The survey spanned from 1989 to 1990. The survey framework was revised and reorganized, including asking wildlife protection specialists and the Japan Hunters' Association (Dainippon Ryoyu Kai) to cooperate in the mammal survey. In 1991, information was collected from survey staff led by specialists, and then the data was aggregated on a provisional basis and supplementary surveys were conducted accordingly. (The survey involved 2,521 survey staff members and targeted 2,456 species (number of codes of target species)).
<The 4th Survey (birds)>
The survey targeted species which breed and roost in colonies and live in an environment diminished by economic development, etc. A questionnaire survey was conducted with the cooperation of members of the Wild Bird Society of Japan, on the status of the distribution of breeding and roosting colonies, followed by a field survey targeting large colonies and roosting communities aimed at determining the population and the environmental conditions in detail. (The survey involved 171 survey staff members and 864 questionnaire respondents, and targeted 22 species).
<The 5th Survey >
From 1993 onwards, the task of collecting distribution information was commissioned to 47 prefectures, and flora was added to the list of survey targets.
In 1994, the survey shifted to a biodiversity survey and was renamed "Species Diversity Survey." The following two surveys were conducted.
The survey task was commissioned to 47 prefectures. Distribution information was collected from literature, specimens and field surveys.
The survey was conducted in the same manner as in the 3rd survey. Experts were directly asked by the Ministry of the Environment to collect distribution information. Information compiled up until the 4th survey was supplemented.
A field survey which involves the collection of data through actual outdoor surveys (as in the 2nd survey) and a questionnaire survey which involves the compilation of data personally owned by survey staff and bird researchers were adopted.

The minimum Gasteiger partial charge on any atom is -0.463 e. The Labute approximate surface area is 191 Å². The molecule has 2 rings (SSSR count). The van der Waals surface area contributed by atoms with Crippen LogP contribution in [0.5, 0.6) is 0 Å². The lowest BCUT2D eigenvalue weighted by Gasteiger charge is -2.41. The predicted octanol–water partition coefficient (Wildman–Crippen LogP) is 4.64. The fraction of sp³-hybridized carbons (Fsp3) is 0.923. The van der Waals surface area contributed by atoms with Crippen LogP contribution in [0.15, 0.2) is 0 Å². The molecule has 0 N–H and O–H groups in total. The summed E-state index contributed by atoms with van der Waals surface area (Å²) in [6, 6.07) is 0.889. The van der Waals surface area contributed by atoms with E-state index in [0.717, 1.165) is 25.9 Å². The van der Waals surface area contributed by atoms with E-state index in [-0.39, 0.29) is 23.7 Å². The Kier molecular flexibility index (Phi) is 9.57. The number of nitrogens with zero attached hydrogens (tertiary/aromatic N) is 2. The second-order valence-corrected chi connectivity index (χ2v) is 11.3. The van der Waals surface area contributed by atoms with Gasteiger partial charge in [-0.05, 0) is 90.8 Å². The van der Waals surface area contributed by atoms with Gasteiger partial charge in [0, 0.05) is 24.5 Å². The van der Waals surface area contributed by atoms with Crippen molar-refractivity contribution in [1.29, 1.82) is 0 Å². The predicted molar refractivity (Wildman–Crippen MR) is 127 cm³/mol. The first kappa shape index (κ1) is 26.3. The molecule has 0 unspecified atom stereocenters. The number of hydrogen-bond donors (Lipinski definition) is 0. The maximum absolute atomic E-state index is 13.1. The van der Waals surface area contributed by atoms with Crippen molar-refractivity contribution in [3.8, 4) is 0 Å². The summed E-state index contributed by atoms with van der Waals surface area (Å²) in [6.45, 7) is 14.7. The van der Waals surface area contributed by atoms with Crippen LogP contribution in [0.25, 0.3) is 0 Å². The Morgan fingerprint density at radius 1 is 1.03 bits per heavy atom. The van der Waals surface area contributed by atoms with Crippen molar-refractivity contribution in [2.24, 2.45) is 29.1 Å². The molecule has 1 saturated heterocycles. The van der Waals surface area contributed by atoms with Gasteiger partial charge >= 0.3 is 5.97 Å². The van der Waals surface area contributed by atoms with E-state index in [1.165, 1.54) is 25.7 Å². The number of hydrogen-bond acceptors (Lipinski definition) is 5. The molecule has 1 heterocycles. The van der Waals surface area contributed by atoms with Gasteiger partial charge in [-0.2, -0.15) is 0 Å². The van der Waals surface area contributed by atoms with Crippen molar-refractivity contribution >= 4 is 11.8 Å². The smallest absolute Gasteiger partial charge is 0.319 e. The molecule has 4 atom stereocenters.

(1) Field Survey
In principle, the same routes were adopted as in the 1978 survey. In cases where it was difficult or dangerous to follow the same route due to road closures, etc., full or partial alterations to the survey routes were allowed, as compliant as possible to the units and selection criteria of survey zones in the 2nd survey. New survey routes were established according to the same selection criteria.
(2) Questionnaire Survey
From among observation records kept by individuals, etc., the survey targeted records of breeding possibility during the survey period from January 1997 to December 1998 for which the 3rd grid could be specified.
<The 6th Survey >
(Medium- and Large-sized Mammals Survey)
A questionnaire survey and an interview survey were commissioned to prefectures based on a three-year plan from 2000, to identify the general distribution of medium- and large-sized mammals (monkeys, deer, bears, etc.) on a nationwide scale.
(Bird Habitat Distribution Survey)
The survey is conducted on the basis of the same techniques and at the same survey locations as in the 2nd National Survey on the Natural Environment conducted in 1980.
For mammals, most regions across the country were scrutinized and a detailed distribution map was prepared. Survey findings in each prefecture were shown in a topographical map on a scale of 1:50,000 divided into 16 equal sections (Multiple-5 Area Grid, approx. 5km x 5km grid), to indicate the distribution of each species nationwide.
For birds, a distribution map showing the breeding grounds was prepared with respect to 205 species from among 257 species targeted in the survey.